An accused burglary suspect testified in a Fairfax courtroom yesterday that he sold so many stolen goods to McLean real estate developer that he "lost track, I had so many transactions with him."

Mark Neal, 28, was the prosecution's key witness in the preliminary hearing of Frank Garland Eubank Jr. who is charged with three felony counts of receiving stolen property. General District Judge Charles S. Dunn later sent Eubank's case to the grand jury.

Neal also testified during the two-hour hearing that Eubank once used a citizens' band radio to alert him that police had staked out an area targeted for burglary, and that Eubank allegedly received goods from two Northern Virginia homes and a business, knowing that the goods were stolen.

Eubank, 50, a member of the McLean Savings and Loan Association's board of directors since the firm's inception 2 1/2 years ago, was arrested at his red and white brick rambler at 1268 Beverly Road last Jan. 25 by Fairfax County police officer Roger Cox.

Authorities found "silver china, crystal, oriental rugs, television sets, radios, swords, a welding torch set, an air compressor and chainsaws" worth $15,000 on the premises, according to police. The items were traced to 45 burglaries committed in the McLean area "in the last several months," said a police spokesman at the time of the arrest.

Eubank, who has since "stepped aside as an active participant, but has not resigned" his position with McLean Savings and Loan, according to an association spokesman, was originally charged with felony counts of receiving stolen goods.

One of the counts was dropped when a witness could not appear. The second was dropped when Prosecutor James F. Hurd failed to get witnesses to agree on the value of a stolen item.

Neal allegedly took part in each of the burglaries and then sold the goods to Eubank at his Beverly Road home. He is awaiting trial on breaking and entering charges related to the thefts.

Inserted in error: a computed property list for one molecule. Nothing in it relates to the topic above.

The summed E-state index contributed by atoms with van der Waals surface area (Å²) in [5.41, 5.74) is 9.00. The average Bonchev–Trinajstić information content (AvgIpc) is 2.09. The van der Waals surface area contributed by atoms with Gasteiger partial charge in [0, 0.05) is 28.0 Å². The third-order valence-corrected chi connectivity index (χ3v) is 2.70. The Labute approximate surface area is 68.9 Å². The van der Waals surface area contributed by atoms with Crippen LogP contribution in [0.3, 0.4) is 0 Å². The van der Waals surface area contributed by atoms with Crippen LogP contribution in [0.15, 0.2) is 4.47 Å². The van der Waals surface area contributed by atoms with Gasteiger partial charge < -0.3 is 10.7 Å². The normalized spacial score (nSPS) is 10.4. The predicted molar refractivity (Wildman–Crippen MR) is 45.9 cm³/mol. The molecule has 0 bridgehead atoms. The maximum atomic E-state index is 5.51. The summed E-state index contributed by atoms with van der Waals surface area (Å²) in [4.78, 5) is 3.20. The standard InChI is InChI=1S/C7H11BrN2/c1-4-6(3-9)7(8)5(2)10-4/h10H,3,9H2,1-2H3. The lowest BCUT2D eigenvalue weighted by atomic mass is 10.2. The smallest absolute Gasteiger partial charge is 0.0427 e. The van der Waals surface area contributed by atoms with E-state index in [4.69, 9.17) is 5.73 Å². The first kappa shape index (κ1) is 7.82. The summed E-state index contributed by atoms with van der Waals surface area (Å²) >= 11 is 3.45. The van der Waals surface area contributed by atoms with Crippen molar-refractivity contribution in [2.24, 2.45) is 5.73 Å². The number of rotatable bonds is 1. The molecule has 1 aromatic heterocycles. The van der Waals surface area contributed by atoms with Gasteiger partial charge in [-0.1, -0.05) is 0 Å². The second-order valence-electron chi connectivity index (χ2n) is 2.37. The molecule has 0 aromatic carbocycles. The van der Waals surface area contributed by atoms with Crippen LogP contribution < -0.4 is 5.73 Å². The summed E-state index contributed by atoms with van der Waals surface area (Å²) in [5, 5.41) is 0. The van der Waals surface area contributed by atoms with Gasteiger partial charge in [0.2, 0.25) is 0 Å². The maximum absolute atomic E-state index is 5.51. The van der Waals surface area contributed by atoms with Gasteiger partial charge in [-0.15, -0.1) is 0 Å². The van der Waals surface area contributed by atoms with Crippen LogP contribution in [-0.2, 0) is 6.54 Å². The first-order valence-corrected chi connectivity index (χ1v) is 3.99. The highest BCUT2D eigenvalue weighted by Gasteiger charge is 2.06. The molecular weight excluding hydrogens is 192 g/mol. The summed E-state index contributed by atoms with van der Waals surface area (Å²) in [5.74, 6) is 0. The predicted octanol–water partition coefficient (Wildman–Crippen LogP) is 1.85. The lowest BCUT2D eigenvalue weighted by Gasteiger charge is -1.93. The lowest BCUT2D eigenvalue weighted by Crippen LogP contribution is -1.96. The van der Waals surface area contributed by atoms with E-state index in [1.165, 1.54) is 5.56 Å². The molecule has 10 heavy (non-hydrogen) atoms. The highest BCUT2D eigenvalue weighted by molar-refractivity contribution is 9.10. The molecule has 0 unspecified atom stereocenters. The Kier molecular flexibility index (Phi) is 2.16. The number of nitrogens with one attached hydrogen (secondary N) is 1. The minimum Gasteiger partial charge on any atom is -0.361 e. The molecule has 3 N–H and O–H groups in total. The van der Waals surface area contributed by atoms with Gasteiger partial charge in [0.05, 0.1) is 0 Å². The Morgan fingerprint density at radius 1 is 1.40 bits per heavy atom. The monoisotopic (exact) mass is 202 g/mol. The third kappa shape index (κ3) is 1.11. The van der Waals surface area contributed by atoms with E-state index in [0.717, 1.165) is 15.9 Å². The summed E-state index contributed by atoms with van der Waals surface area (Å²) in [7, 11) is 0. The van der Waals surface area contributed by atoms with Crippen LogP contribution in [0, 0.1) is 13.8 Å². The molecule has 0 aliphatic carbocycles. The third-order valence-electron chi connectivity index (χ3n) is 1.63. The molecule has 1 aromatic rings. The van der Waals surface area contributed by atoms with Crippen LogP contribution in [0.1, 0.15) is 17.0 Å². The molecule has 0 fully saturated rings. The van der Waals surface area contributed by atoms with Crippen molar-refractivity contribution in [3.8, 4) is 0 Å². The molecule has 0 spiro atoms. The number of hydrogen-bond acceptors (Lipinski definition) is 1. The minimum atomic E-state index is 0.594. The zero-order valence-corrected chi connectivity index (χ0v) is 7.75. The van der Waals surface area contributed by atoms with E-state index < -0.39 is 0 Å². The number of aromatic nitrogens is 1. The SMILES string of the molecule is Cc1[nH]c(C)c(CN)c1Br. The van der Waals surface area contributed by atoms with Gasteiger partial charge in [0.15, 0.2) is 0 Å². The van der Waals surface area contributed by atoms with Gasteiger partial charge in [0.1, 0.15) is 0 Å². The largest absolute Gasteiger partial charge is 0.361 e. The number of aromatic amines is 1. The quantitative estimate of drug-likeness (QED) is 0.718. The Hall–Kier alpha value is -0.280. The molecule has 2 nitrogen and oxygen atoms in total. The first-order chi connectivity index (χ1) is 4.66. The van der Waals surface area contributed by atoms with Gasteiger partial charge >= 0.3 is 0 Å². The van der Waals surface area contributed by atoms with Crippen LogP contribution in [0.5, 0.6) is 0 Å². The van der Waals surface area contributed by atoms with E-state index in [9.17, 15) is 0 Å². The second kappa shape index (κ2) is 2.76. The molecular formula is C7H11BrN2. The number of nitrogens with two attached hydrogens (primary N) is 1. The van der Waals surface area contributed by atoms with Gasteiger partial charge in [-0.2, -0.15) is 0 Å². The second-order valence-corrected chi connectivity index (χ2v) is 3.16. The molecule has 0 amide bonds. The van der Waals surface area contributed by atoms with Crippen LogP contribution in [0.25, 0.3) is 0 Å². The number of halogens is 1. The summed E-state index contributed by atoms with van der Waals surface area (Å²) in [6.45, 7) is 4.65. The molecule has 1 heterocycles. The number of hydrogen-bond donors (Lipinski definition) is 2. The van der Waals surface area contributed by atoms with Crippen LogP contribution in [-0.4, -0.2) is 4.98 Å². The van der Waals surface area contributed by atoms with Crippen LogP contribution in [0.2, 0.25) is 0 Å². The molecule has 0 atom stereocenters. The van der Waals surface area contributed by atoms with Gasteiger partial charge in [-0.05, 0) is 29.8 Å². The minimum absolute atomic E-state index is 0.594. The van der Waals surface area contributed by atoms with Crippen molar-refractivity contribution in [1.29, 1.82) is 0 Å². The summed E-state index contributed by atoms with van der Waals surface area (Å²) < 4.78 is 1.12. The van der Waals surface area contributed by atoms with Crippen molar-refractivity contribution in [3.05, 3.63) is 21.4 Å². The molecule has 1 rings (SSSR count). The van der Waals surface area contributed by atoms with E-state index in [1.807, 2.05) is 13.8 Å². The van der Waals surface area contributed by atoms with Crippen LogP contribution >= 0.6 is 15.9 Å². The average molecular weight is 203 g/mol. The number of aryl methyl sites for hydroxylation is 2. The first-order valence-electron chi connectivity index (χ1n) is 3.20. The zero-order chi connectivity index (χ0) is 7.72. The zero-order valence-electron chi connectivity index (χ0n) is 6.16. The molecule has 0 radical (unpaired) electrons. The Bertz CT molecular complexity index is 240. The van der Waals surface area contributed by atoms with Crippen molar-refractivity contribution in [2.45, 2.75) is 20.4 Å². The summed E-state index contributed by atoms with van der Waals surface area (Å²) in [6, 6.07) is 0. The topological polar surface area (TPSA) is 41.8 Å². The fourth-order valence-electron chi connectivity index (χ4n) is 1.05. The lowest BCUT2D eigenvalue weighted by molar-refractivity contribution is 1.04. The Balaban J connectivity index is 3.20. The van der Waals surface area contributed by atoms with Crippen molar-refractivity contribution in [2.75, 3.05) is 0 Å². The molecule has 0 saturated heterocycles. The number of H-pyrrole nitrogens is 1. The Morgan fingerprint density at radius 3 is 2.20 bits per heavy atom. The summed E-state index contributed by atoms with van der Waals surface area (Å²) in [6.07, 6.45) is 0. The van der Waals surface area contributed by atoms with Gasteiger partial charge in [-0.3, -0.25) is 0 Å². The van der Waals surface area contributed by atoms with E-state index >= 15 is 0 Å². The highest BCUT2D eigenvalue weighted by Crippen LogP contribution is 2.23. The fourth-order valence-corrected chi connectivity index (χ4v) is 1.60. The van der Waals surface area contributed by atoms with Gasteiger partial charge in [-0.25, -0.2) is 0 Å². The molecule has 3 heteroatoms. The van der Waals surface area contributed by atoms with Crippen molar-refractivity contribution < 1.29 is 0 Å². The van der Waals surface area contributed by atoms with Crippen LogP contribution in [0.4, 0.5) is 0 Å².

As Eubank, clad in a blue sports coat, a white turtleneck and alligator-pattern shoes, watched pensively, Neal testified that he and his colleagues sold Eubank "china, chrystal and silver" from the Nov. 11 burglary of a Brookside Road Home. He said the group also sold Eubank a compressor and hydraulic jack taken in August 1978 from an Elizabeth Drive home and a leaf blower removed from a McLean garden store last December.

"He knew (the property) was stolen," Neal testified.He added that, in one of the alleged deals Eubank said, "I like it, but the silver and china cups aren't here."

Neal also said that Eubank told him not to steal from the McLean area and that in late 1979 Eubank used a CB radio and the name "Deacon" to warn him that "police had the Potomac Hills area staked out."

Eubank's defense attorney, Lionel Richmond, disputed the possibility that anyone would openly say such a thing over a public radio channel, and argued that Eubank was unaware that the goods were stolen.

Richmond repeatedly grilled Neal as to whether he and Wendy Cornelius, a woman implicated in the thefts, told Eubank that the property came from "a retired police officer in Maryland." Richmond said Eubank bought the goods under the impression that his sellers honestly needed the money.

Richmond also questioned whether the victims of the thefts, who identified the stolen goods in testimony, could unequivocally state that the items in police photographs were actually theirs. Richmond also attempted unsuccessfully to have each of the counts stricken, claiming witnesses were unsure of the monetary value of the goods.

In an interview shortly after his arrest, Eubank said that "they told me that their family was selling off silverware and china to help pay off medical bills. I trusted them.

"I'm absolutely amazed to know that the goods were stolen," Eubank said.

A grand jury hearing for the case is scheduled May 19.